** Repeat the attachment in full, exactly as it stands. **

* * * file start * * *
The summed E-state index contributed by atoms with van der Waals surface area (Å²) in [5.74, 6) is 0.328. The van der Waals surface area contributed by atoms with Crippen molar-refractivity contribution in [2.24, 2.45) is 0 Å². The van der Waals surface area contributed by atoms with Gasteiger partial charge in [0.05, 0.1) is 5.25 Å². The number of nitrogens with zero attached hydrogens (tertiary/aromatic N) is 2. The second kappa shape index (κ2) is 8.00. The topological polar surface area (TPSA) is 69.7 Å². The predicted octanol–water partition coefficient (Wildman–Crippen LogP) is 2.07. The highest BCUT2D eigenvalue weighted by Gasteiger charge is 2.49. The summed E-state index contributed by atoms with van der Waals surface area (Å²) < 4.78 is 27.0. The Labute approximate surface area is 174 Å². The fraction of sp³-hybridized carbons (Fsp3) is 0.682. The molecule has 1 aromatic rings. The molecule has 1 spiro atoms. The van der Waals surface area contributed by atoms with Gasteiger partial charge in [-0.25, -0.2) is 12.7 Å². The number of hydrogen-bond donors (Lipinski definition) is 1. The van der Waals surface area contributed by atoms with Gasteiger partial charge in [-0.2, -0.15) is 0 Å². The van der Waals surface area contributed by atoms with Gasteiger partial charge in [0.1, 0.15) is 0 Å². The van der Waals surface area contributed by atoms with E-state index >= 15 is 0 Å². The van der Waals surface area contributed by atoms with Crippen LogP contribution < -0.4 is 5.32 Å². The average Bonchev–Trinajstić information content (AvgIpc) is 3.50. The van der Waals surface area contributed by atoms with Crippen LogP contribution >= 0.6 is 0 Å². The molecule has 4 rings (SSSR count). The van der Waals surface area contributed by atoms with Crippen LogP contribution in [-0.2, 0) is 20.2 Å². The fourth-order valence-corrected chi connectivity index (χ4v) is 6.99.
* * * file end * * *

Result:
The summed E-state index contributed by atoms with van der Waals surface area (Å²) in [5.74, 6) is 0.328. The van der Waals surface area contributed by atoms with Crippen molar-refractivity contribution in [2.24, 2.45) is 0 Å². The van der Waals surface area contributed by atoms with Gasteiger partial charge in [0.05, 0.1) is 5.25 Å². The number of nitrogens with zero attached hydrogens (tertiary/aromatic N) is 2. The second kappa shape index (κ2) is 8.00. The topological polar surface area (TPSA) is 69.7 Å². The predicted octanol–water partition coefficient (Wildman–Crippen LogP) is 2.07. The highest BCUT2D eigenvalue weighted by Gasteiger charge is 2.49. The summed E-state index contributed by atoms with van der Waals surface area (Å²) < 4.78 is 27.0. The Labute approximate surface area is 174 Å². The fraction of sp³-hybridized carbons (Fsp3) is 0.682. The molecule has 1 aromatic rings. The molecule has 1 spiro atoms. The van der Waals surface area contributed by atoms with Gasteiger partial charge in [-0.25, -0.2) is 12.7 Å². The number of hydrogen-bond donors (Lipinski definition) is 1. The van der Waals surface area contributed by atoms with Gasteiger partial charge in [-0.2, -0.15) is 0 Å². The van der Waals surface area contributed by atoms with Gasteiger partial charge in [0.1, 0.15) is 0 Å². The van der Waals surface area contributed by atoms with E-state index >= 15 is 0 Å². The van der Waals surface area contributed by atoms with Crippen LogP contribution < -0.4 is 5.32 Å². The average Bonchev–Trinajstić information content (AvgIpc) is 3.50. The van der Waals surface area contributed by atoms with Crippen LogP contribution >= 0.6 is 0 Å². The molecule has 4 rings (SSSR count). The van der Waals surface area contributed by atoms with Crippen LogP contribution in [-0.2, 0) is 20.2 Å². The fourth-order valence-corrected chi connectivity index (χ4v) is 6.99.